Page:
You can find Lupoglav at the crossing of the roads where the main route from Trieste to Rijeka branches towards the centre of the peninsula. The modern-day Lupoglav is the centre of a municipality spreading out from the slopes of the Učka and the Ćićarija down to Boljun Valley in the south. The place is teaming with new family detached houses built along the road.
However, there is no familiar vertical of a bell tower so often found in other Istrian places marking their centres. How come? In order to understand the current situation, one must raise their eyes towards the steep slopes of the Ćićarija and look for an elevation where the Mahrenfels Castle, the residence of the Lupoglav allodial estate, stood until the mid 17th century. The Castle was situated about 1.5 km east of today's town.
About 350 meters east of the railway station, on the left hand side, one can find an old building surrounded by a tall stone wall. This is not the old Mahrenfels Castle; it is a country mansion of the noble Brigido Family. The mansion was built soon after they had purchased the Lupoglav allodial estate in 1634 and decided to abandon the old castle on the hill. Count Pompeo I Brigido was an Austrian state secretary. His nephew and heir, Pompeo II Brigido, was the Governor and military commander of Trieste from 1787 to 1804 Lupoglav was owned by the Brigido Family until 1883.
The family ran their estate well and successfully introduced many agricultural novelties, particularly in livestock farming, e.g. breeding of merino sheep, Egyptian sheep and Angora goat. The estate was a model estate of its time and many Istrian farmers sent their heirs to learn practical estate, agriculture and farming management and one day to become independent and competent managers. On the other hand, the Brigidos were also remembered for their brutal behaviour towards their subjects, who were forced to lead uprisings such as, for example, the one which took place in 1847.
Following the road from the Brigido Castle for another 100 metres we come to a crossroads where we turn left. After about 150 metres there is a road turning right towards Brest. After another 500 m in the direction of Brest we come to the local cemetery. Along the western entrance to the cemetery a 500-meter long old drive will take us to the remnants of the ancient Mahrenfels Fort. We can notice that in some sections the drive was literally cut into the solid rock. In some places there are indentations at a regular distance caused by rig wheels.Lupoglav was first mentioned in a written document in 1064.
It was the deed of donation by King Henry IV where Lupoglav was mentioned as Lompaga; the Castrum de Lupoglau was mentioned in 1264 when it was granted in fealty to Henry of Pazin by the Patriarch of Aquileia. Since then Lupoglav experienced the same situation as the County of Pazin, first under the rule of the Counts of Gorizia and then of the Austrian Empire. The Castle was inhabited by castellans from various feudal families: the Ebersteins, the Herbersteins, the Kružićs, the Sinkovićs and the Eggenbergs. Sparse but however numerous historical records have been preserved from those times, some of them feature even romantic episodes. Thus it was recorded that Ana, the last heir of the Eberstein family remained widowed at the age of 22 and a powerful Styrian squire Ernest Lobmig hired a young Pazin captain Gunter Herberstein to ask Ana's hand in marriage on his behalf.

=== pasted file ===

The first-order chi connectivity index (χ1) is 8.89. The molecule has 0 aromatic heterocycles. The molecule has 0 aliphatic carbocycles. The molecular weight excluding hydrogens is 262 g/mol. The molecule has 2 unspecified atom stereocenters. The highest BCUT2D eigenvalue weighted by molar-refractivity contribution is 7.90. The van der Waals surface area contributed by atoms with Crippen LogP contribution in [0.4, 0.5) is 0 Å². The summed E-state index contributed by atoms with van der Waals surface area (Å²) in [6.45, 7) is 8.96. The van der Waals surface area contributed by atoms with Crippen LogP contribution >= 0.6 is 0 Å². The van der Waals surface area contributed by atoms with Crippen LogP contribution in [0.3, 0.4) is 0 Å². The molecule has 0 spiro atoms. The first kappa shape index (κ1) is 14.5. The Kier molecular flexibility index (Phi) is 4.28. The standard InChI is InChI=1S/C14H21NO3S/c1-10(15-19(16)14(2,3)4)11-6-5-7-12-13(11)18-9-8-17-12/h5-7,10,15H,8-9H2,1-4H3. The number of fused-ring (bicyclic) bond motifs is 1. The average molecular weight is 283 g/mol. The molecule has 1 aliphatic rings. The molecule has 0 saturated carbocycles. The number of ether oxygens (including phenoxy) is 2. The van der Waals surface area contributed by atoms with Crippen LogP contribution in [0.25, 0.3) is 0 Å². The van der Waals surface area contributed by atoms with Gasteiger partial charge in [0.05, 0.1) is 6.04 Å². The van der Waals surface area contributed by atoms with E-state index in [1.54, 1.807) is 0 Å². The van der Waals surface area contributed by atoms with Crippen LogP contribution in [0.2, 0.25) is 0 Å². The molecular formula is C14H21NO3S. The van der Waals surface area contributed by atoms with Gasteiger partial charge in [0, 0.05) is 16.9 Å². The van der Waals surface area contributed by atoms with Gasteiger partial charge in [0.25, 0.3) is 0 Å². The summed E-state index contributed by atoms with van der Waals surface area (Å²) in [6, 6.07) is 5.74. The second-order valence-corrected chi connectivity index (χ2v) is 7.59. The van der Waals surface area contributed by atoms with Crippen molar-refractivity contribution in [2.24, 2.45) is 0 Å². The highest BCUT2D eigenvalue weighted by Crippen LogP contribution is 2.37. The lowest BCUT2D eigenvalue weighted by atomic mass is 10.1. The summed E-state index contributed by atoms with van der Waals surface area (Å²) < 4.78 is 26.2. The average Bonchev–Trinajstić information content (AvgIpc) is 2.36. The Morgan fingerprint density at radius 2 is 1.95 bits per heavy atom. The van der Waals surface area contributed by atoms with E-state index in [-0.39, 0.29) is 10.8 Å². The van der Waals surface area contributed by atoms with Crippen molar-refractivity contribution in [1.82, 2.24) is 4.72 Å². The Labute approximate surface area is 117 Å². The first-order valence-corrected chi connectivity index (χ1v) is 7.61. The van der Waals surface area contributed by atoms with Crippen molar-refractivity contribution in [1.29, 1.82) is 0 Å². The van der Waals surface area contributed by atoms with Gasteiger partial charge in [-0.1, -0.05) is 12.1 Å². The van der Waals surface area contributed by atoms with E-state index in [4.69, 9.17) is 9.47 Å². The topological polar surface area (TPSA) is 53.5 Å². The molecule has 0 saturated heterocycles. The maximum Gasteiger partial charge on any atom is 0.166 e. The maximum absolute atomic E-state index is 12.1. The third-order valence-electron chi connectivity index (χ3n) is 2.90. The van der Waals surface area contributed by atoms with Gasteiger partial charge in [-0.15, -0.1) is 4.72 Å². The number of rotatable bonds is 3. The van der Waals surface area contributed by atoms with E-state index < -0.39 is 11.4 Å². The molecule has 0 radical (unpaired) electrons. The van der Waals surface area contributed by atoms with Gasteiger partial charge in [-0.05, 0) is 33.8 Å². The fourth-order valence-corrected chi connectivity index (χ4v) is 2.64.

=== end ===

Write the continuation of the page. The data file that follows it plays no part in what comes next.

However, the young Herberstein fell in love at first sight and, forgetting his mission, proposed himself and Ana gladly accepted his proposal. The hurt squire Lobming occupied the Castle where the wedding was held the very next day and took the newlyweds in captivity in the Eppenstein Castle. They were released after a few months following an intercession by the Austrian Duke Ernest. It was also recorded that one of the heirs of the Lupoglav estate, Georg Herberstein, had a nervous breakdown in Neustadt, and put a saddle on his head instead of a helmet, jumped off his horse and forced his servants to do the same and follow him to Lupoglav. This incident was blamed upon an old peasant woman who, after being accused of witchcraft, was locked in a tower, where she died thus avoiding burning at the stake. The most famous issue of the Herberstein Family, who remained at Lupoglav for more than 150 years, was by all means Sigismund Herberstein (1486-1566), a soldier, diplomat and writer, a man who travelled twice to Russia as the Emperor's emissary.
His descriptions of the travels were published in 1549 and were the first to make Russia more familiar to the Europeans. Despite being born in Vipava, he spent most of his life in Vienna, where he was remembered for an episode that occurred during the Venice War in 1510. Upon hearing that the Venetians were besieging Pazin, as commander of the Austrian cavalry he decided not to ride to Graz to ask for help, but together with his 14 horsemen he assaulted Pazin directly from Lupoglav. He lifted the siege and consolidated the town defence preventing Venice from occupying Pazin. One of the owners of the Lupoglav Castle was a Captain from Senj, Petar Kružić, who excelled in the war against the Ottoman invaders and died in 1537 commanding the defence of Klis. At the beginning of the 17th century, the Castle of Lupoglav, then owned by, Ivan Sinkovich, also from Senj, provides a safe haven for a great number of Uskok soldiers. Under his lead these soldiers raided the neighbouring Venetian areas (Roč, Buzet, Rašpor). Ten years after Sinković's death, the estate was sold by Ferdinand of Austria to Count Eggenberg. After his death the new owner became Count Brigido from the beginning of our story. He decided to abandon the old Mahrenfels Castle, built on a difficult to access hill, and to build a new one in the plain.